Specific relaxation rate enhancement (SRRE) was measured in a NMR proton spin analyzer (RADX Corp., Houston, Tex., USA) at 10 MHz in glycerol: water 1:2 (v:v) at 37 C.: 5.22 s-1 mM-1.

EXAMPLE 3 Gadolinium (III) chelate of N-(2,6-diethylphenylcarbamoylmethyl) iminodiacetic acid

The gadolinium (III) chelate was isolated from a 0.15M solution as white crystals. Yield: 63%. M.p.: >350 C. Solubility as sodium salt in water: >0.1M.

EXAMPLE 4 Gadolinium (III) chelate of N-(2,4,6-trimethylphenylcarbamoylmethyl) iminodiacetic acid

The gadolinium (III) chelate was isolated from a 0.15M solution as white crystals. Yield: 66%. M.p.: >350 C. Solubility as sodium salt in water: >0.1M.

EXAMPLE 5 Gadolinium (III) chelate of N-(2,3,4,5,6-pentafluorophenylcarbamoylmethyl)i iminodiacetic acid

The gadolinium (III) chelate was isolated from a 0.15M solution as white crystals. Yield: 43%. M.p.: >350 C. Solubility as sodium salt in water: >0.1M.

EXAMPLE 6 Gadolinium (III) chelate of N-[3,5-bis(trifluoromethyl) phenylcarbamoylmethyl] iminodiacetic acid

The gadolinium (III) chelate was isolated from a 0.15M solution as white crystals. Yield: 79%. M.p.: >350 C. Solubility as sodium salt in water: >0.1M.

EXAMPLE 7 Iron(III) chelate of N-(2,6-dimethylphenylcarbamoylmethyl)iminodiacetic acid

The iron(III) chelate was isolated as light yellow powder. Yield: 85%. M.p.: 220 C. (decomp.). Analysis: C28 H33 N4 O 10Fe Calculated: C 52.43, H 5.19, N 8.74, Fe 8.71; Found: C 51.59, H 5.23, N 8.63, Fe 8.71. SRRE: 1.86 s-1 mM-1

Preparation of the meglumine salt of the iron(III) chelate of N-(2,6-dimethylphenylcarbamoylmethyl) iminodiacetic acid

The iron(III) chelate of N-(2,6-dimethylphenylcarbamoylmethyl) iminodiacetic acid (160 mg=0.25 mmol) was dissolved in methanol (20 ml) and N-methylglucamine (49 mg=0.25 mmol) was added over a period of 15 minutes. The solution was evaporated to dryness and the meglumine salt of the iron(III) chelate of N-(2,6- dimethylphenylcarbamoylmethyl) iminodiacetic acid was isolated as yellow crystals in a quantitative yield.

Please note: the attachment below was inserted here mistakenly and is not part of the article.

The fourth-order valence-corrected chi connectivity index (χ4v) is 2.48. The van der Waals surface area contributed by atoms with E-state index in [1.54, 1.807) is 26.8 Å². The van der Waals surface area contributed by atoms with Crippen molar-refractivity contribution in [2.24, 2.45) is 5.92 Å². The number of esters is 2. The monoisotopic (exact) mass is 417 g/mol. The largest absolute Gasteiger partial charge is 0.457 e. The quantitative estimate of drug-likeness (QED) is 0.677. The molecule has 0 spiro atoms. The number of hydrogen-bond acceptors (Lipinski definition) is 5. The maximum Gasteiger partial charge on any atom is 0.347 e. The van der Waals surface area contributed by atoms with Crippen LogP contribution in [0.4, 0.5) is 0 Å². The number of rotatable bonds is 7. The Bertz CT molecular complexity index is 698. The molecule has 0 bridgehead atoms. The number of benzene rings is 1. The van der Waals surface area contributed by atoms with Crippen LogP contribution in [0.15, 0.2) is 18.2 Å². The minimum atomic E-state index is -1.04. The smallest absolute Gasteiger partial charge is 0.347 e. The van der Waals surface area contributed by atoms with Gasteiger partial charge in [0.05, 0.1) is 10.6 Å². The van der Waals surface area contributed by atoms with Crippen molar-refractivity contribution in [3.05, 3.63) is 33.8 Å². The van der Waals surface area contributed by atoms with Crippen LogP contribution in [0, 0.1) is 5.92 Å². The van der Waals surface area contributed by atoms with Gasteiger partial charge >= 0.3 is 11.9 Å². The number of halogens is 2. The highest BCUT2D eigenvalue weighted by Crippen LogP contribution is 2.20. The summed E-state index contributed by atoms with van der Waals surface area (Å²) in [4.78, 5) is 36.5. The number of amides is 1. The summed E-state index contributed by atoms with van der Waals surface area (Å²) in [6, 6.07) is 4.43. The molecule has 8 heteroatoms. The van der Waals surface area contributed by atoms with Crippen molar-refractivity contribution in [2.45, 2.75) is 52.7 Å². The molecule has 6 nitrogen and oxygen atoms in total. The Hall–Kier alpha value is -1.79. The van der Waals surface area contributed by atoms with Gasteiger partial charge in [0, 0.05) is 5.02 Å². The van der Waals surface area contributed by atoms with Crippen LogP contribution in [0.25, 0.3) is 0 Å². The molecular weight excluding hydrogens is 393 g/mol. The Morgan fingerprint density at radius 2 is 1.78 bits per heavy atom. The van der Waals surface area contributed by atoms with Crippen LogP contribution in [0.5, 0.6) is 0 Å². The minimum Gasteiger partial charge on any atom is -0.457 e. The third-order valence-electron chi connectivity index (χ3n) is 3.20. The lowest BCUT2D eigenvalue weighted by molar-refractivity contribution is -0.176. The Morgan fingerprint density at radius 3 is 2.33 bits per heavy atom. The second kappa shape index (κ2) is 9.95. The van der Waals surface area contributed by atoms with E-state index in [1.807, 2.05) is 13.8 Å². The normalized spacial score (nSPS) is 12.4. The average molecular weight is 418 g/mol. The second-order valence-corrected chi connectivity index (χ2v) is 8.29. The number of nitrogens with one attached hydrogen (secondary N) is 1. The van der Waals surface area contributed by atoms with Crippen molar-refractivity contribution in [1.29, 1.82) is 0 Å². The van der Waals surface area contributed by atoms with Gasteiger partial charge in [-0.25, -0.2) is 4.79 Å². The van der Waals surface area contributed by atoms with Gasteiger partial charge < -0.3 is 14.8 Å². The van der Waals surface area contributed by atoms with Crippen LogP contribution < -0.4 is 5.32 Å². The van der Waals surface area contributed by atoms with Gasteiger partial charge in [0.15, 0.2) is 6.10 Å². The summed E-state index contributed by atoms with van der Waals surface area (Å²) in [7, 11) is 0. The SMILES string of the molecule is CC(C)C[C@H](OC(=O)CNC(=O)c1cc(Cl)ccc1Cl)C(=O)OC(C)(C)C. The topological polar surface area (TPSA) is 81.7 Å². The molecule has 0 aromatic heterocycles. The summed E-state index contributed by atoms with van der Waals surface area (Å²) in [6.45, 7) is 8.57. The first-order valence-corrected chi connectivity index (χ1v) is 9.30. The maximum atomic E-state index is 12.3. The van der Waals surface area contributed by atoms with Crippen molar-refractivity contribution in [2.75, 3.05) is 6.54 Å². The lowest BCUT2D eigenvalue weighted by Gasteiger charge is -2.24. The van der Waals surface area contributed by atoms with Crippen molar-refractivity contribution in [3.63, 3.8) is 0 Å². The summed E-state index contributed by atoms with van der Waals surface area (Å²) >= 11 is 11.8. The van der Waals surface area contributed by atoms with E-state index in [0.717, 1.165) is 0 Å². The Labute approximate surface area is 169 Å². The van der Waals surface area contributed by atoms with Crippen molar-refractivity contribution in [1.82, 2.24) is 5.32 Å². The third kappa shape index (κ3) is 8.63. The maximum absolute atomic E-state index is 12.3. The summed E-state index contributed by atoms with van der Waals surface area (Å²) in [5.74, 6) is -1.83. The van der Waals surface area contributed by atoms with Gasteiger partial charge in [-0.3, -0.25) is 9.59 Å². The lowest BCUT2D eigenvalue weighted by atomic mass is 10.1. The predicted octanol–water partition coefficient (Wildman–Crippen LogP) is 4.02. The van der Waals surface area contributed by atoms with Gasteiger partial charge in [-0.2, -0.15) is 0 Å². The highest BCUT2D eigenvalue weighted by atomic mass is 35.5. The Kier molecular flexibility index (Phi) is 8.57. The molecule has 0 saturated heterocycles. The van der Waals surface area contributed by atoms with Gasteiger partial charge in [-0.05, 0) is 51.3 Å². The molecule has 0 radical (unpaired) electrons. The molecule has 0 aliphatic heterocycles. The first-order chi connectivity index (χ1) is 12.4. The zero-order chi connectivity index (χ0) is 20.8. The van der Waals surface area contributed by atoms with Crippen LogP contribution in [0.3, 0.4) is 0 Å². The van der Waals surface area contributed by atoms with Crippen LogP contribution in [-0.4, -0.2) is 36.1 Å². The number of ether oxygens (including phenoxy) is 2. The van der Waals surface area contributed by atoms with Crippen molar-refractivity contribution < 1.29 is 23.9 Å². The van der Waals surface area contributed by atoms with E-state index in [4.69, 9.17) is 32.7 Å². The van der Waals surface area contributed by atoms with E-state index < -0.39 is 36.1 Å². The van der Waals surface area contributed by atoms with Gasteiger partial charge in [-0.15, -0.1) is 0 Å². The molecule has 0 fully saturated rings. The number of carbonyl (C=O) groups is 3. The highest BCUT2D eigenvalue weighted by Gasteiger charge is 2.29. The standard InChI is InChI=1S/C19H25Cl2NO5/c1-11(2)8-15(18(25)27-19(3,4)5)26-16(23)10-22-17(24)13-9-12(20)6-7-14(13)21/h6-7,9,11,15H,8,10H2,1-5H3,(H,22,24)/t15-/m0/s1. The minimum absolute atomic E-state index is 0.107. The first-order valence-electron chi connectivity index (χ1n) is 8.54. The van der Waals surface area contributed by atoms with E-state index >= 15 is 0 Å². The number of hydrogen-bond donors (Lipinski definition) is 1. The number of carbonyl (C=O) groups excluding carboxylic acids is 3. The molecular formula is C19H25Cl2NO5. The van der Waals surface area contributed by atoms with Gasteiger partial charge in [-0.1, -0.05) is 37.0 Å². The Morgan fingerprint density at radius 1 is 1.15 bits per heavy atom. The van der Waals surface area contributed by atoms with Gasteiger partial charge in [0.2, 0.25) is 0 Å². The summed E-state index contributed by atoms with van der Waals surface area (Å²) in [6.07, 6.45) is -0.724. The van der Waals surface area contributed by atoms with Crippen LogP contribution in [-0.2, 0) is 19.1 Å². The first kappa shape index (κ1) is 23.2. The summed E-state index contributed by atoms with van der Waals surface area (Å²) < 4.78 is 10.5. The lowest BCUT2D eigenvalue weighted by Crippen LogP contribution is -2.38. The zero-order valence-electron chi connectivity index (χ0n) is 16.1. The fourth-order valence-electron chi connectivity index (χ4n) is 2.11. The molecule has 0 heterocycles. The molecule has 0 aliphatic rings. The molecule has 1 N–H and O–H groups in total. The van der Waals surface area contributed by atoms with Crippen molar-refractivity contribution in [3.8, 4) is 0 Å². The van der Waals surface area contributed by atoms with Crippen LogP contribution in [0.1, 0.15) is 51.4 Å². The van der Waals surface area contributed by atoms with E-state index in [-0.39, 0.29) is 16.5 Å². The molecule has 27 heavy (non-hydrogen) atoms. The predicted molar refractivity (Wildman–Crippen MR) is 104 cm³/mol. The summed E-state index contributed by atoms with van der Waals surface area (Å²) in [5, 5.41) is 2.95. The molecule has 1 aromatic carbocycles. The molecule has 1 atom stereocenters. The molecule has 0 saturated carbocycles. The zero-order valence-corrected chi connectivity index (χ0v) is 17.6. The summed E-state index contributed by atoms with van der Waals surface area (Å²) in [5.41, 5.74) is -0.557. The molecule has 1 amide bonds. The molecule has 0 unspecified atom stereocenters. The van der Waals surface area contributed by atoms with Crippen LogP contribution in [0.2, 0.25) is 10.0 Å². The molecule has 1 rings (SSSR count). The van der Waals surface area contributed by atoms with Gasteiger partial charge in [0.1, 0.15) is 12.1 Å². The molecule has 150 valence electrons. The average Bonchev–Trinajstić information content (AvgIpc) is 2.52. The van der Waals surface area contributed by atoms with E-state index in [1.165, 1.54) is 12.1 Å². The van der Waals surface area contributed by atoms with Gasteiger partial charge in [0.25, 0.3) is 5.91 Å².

EXAMPLE 8 Iron(III) chelate of N-(2,6-diethylphenylcarbamoylmethyl) iminodiacetic acid The iron(III) chelate was isolated from a 0.14M solution as a light yellow powder. Yield: 63%, M.p.: 250 C. (decomp.) EXAMPLE 9 Iron(III) chelate of N-(2,4,6-trimethylphenylcarbamoylmethyl) iminodiacetic acid

The iron(III) chelate was isolated from a 0.04M solution as light yellow powder Yield: 88%. M.p.: 200 C. (decomp.)

EXAMPLE 10 Iron(III) chelate of N-[3,5-bis(trifluoromethyl)phenylcarbamoyl-methyl)] iminodiacetic acid

The iron(III) chelate was isolated from a 0.04M solution as light yellow powder. Yield: 78%. M.p.: 200 C. (decomp.).

EXAMPLE 11 Chromium(III) chelate of N-(2,6-dimethylphenylcarbamoylmethyl) iminodiacetic acid

The chromium(III) chelate was isolated from a 0.03M solution as grey powder. Yield: 68%. M.p.: >320 C.

The meglumine salt of the complex was prepared in the same way as described in Example 12 (A). Analysis: C35 H50 N5 O15 Cr Calculated: C 50.48, H 6.05, N 8.41, Cr 6.24; Found: C 50.68, H 5.82, N 7.83, Cr 6.81.

EXAMPLE 12 Chromium(III) chelate of N-(2,6-diethylphenylcarbamoylmethyl) iminodiacetic acid and its meglumine salt

The chromium(III) chelate was isolated from 0.14M solution as grey powder. Yield: 71%. M.p.: >320 C.

(A) Preparation of the meglumine salt of the chromium (III) chelate of N-(2,6-diethylphenylcarbamoylmethyl) iminodiacetic acid